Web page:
Lookup NU author(s): Dr Matthew Forshaw,
Dr Stephen McGough,
Dr Nigel Thomas
This work is licensed under a Creative Commons Attribution-NonCommercial-ShareAlike 4.0 International (CC BY-NC-SA 4.0).
Checkpointing is a fault-tolerance mechanism commonly used in High Throughput Computing (HTC) environments to allow the execution of long-running computational tasks on compute resources subject to hardware or software failures as well as interruptions from resource owners and more important tasks. Until recently many researchers have focused on the performance gains achieved through checkpointing, but now with growing scrutiny of the energy consumption of IT infrastructures it is increasingly important to understand the energy impact of checkpointing within an HTC environment. In this paper we demonstrate through trace-driven simulation of real-world datasets that existing checkpointing strategies are inadequate at maintaining an acceptable level of energy consumption whilst maintaing the performance gains expected with checkpointing. Furthermore, we identify factors important in deciding whether to exploit checkpointing within an HTC environment, and propose novel strategies to curtail the energy consumption of checkpointing approaches whist maintaining the performance benefits.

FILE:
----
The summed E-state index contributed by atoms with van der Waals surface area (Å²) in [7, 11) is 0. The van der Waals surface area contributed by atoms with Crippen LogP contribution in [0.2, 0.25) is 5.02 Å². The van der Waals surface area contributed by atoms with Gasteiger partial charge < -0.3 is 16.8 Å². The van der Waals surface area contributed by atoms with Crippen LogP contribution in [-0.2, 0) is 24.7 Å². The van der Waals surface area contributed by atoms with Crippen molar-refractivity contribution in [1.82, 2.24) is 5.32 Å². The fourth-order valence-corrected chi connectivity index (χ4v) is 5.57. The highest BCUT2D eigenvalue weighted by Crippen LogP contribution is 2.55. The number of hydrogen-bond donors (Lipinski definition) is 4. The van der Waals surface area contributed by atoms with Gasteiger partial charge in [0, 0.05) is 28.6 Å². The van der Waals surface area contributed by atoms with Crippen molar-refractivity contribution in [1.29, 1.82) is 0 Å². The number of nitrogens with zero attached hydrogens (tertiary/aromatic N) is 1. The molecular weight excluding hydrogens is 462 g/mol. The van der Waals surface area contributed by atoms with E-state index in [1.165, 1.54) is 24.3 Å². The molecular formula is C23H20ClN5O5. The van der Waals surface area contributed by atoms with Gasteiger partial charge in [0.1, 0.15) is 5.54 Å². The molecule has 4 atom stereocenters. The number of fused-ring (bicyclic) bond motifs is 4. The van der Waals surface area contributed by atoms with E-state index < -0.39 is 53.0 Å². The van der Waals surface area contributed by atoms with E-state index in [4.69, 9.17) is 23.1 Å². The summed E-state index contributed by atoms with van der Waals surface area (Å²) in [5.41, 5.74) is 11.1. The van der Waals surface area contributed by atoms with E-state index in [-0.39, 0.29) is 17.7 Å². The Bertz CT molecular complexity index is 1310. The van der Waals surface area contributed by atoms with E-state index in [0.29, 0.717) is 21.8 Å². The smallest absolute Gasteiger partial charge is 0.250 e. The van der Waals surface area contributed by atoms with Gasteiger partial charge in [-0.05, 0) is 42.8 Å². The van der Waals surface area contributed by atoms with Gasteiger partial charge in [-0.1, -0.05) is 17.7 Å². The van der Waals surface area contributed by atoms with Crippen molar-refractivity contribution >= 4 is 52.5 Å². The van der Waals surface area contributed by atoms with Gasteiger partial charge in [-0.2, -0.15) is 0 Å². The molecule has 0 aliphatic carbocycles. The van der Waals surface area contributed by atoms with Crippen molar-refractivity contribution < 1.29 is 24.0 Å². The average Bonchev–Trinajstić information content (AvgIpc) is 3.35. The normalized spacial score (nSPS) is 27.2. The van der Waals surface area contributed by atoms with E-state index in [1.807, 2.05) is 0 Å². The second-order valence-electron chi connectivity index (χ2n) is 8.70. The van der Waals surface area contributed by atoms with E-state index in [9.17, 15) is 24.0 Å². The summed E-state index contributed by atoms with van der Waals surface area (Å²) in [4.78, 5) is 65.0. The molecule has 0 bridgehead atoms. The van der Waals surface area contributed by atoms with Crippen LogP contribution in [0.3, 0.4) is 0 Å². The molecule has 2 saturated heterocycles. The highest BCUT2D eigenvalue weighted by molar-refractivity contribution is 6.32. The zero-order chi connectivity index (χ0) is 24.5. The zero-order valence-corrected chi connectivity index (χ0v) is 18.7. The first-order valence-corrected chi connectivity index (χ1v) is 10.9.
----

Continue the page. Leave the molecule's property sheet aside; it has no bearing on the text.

Author(s): Forshaw M, McGough AS, Thomas N
Publication type: Article
Publication status: Published
Journal: Electronic Notes in Theoretical Computer Science
Print publication date: 05/01/2015
Online publication date: 08/01/2015
Acceptance date: 01/01/1900
Date deposited: 26/05/2015
ISSN (electronic): 1571-0661
Publisher: Elsevier BV
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